But, Sir, the proposition is so glaring; so unprecedented in any former proceedings of Parliament; so unwarranted by any delay, denial, or perversion of justice in America; so big with misery and oppression to that country, and with danger to this — that the first blush of it is sufficient to alarm and rouse me to opposition.

It is proposed to stigmatize a whole People as persecutors of innocence, and men incapable of doing justice; yet you have not a single fact on which to ground that imputation. I expected the noble Lord would have supported this motion by producing instances of the officers of

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Government in America having been prosecuted with unremitting vengeance, and brought to cruel and dishonourable deaths, by the violence and injustice of American Juries. But he has not produced one such instance; and I will tell you more, Sir, — he cannot produce one. The instances which have happened are directly in the teeth of his proposition. Captain Preston and the soldiers, who shed the blood of the People, were fairly tried, and fully acquitted. It was an American Jury, a New England Jury, a Boston Jury, which tried and acquitted them. Captain Preston has, under his hand, publicly declared, that the inhabitants of the very town in which their fellow-citizens had been sacrificed, were his advocates and defenders. Is this the return you make them? Is this the encouragement you give them to persevere in so laudable a spirit of justice and moderation? When a Commissioner of the Customs, aided by a number of ruffians, assaulted the celebrated Mr˙ Otis in the midst of the town of Boston, and with the most barbarous violence almost murdered him, did the mob, which is said to rule that town, take vengeance on the perpetrators of this inhuman outrage against a person who is supposed to be their demagogue? No, Sir, the law tried them; the law gave heavy damages against them; which the irreparably injured Mr˙ Otis most generously forgave upon an acknowledgment of the offence. Can you expect any more such instances of magnanimity under the principle of the Bill now proposed?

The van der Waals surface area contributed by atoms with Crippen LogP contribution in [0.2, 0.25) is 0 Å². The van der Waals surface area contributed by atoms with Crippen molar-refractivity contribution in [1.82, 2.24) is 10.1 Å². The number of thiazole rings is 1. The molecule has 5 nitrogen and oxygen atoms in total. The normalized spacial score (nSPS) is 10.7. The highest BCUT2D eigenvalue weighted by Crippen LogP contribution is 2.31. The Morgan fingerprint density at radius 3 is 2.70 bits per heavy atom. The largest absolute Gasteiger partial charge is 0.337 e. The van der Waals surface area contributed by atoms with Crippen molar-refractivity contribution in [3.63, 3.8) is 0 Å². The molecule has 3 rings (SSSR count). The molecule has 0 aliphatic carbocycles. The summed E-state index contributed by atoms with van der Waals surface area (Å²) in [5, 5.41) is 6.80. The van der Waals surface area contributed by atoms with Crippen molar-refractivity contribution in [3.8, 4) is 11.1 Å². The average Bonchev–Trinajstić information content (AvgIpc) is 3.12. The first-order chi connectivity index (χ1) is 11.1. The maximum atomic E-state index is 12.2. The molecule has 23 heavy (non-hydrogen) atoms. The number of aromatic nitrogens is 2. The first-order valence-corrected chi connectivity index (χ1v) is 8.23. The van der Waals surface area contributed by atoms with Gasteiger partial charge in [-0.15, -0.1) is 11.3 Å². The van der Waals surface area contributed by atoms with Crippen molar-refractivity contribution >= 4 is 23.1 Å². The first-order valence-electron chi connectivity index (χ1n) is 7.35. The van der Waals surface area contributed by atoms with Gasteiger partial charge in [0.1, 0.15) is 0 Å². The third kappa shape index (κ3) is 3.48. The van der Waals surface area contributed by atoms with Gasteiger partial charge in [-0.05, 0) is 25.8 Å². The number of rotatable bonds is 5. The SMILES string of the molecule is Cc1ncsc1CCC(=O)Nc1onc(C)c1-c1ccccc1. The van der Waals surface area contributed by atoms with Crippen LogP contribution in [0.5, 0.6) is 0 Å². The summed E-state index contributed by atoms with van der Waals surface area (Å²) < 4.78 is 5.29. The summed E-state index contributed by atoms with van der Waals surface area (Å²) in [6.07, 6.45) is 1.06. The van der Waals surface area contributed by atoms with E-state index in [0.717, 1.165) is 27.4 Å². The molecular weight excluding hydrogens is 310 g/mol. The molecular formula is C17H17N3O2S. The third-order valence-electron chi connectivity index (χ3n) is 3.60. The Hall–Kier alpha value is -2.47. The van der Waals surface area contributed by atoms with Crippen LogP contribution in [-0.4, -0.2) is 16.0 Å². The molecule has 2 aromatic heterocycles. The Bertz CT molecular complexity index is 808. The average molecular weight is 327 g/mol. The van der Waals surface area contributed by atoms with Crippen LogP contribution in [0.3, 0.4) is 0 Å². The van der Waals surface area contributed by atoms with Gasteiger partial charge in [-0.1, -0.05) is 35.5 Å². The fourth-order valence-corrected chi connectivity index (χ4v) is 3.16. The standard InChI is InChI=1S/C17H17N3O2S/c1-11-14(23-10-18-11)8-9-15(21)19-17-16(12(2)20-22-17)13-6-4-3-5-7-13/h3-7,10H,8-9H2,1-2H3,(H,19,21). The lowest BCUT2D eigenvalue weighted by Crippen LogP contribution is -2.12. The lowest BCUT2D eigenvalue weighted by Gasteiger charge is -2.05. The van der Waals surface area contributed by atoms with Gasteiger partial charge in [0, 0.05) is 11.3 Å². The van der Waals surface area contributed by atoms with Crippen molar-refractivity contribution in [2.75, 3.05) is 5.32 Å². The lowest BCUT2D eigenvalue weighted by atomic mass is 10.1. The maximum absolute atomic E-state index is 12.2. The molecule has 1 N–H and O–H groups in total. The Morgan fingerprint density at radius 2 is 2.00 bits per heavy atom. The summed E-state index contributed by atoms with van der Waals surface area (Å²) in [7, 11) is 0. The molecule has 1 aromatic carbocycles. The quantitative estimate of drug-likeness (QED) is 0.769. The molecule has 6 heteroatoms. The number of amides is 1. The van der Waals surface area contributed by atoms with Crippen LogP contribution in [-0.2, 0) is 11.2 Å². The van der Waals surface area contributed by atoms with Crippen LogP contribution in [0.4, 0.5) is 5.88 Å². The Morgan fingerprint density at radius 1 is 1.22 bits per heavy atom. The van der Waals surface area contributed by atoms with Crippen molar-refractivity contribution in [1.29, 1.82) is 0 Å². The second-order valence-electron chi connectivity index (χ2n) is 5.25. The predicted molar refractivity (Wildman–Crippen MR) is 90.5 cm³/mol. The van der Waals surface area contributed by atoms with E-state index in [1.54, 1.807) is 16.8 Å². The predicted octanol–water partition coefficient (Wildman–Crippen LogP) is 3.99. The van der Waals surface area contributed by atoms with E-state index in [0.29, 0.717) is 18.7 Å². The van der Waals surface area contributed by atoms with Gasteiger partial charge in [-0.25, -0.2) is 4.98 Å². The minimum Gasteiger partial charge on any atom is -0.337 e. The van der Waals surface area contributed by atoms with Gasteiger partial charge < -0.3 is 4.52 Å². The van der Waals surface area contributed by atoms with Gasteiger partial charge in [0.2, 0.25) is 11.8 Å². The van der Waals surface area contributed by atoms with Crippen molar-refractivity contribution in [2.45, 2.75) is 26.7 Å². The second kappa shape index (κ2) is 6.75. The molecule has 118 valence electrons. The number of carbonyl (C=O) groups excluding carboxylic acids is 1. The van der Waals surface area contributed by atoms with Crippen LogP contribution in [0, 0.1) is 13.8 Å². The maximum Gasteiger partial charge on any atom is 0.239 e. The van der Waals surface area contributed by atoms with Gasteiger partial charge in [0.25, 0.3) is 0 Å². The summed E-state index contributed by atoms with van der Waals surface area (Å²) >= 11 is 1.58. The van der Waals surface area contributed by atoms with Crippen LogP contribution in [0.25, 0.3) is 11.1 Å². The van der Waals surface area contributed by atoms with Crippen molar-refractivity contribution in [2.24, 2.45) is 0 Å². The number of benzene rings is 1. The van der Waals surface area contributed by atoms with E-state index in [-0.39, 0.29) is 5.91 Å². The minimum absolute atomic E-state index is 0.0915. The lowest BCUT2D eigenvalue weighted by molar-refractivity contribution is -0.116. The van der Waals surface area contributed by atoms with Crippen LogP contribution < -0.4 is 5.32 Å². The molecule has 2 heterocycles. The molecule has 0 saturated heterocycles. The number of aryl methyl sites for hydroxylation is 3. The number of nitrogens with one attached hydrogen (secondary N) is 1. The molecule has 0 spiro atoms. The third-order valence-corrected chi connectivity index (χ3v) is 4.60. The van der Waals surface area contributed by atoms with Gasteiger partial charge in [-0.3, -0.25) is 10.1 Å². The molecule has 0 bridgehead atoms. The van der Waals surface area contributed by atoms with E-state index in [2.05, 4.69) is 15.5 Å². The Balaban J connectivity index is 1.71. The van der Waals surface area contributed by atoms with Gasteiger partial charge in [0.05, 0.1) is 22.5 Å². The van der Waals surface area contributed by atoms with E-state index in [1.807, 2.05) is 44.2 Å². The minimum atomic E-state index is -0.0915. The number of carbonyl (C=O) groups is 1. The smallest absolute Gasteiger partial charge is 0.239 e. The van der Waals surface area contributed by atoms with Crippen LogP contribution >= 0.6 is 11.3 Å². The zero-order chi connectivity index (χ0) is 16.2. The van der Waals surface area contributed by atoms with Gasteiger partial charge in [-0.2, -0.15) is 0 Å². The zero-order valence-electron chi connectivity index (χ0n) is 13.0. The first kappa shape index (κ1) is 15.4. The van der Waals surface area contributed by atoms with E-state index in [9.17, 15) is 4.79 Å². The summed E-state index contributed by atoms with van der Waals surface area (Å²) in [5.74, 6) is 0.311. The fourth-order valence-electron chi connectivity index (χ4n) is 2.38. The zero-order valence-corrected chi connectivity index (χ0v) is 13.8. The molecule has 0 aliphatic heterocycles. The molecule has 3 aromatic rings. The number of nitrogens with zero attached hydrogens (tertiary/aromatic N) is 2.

But the noble Lord says, "We must now shew the Americans that we will no longer sit quiet under their insults." Sir, I am sorry to say that this is declamation, unbecoming the character and place of him who utters it. In what moment have you been quiet? Has not your Government for many years past been a series of irritating and offensive measures, without policy, principle, or moderation? Have not your troops and your ships made a vain and insulting parade in their streets and in their harbours? It has seemed to be your study to irritate and inflame them. You have stimulated discontent into disaffection, and you are now goading that disaffection into rebellion. Can you expect to be well informed when you listen only to partizans? Can you expect to do justice when you will not hear the accused?

Let us consider, Sir, the precedents which are offered to warrant this proceeding — the suspension of the Habeas Corpus Act in 1745 — the making smugglers triable in Middlesex, and the Scotch rebels in England. Sir, the first was done upon the most pressing necessity, flagrante bello, with a dangerous rebellion in the very heart of the Kingdom; the second, you well know, was warranted by the most evident facts: armed bodies of smugglers marched publicly without presentment or molestation from the People of the county of Sussex; who, even to their Magistrates, were notoriously connected with them. They murdered the officers of the revenue, engaged your troops, and openly violated the laws. Experience convinced you, that the Juries of that, and of the counties similarly circumstanced, would never find such criminals guilty; and upon the conviction of this necessity you passed the Act. The same necessity justified the trying Scotch rebels in England. Rebellion had reared its dangerous standard in Scotland, and the principles of it had so universally tainted that People, that it was manifestly in vain to expect justice from them against their countrymen. But in America, not a single act of rebellion has been committed. Let the Crown law officers, who sit by the noble Lord, declare, if they can, that there is upon your table a single evidence of treason or rebellion in America. They know, Sir, there is not one, and yet are proceeding as if there were a thousand.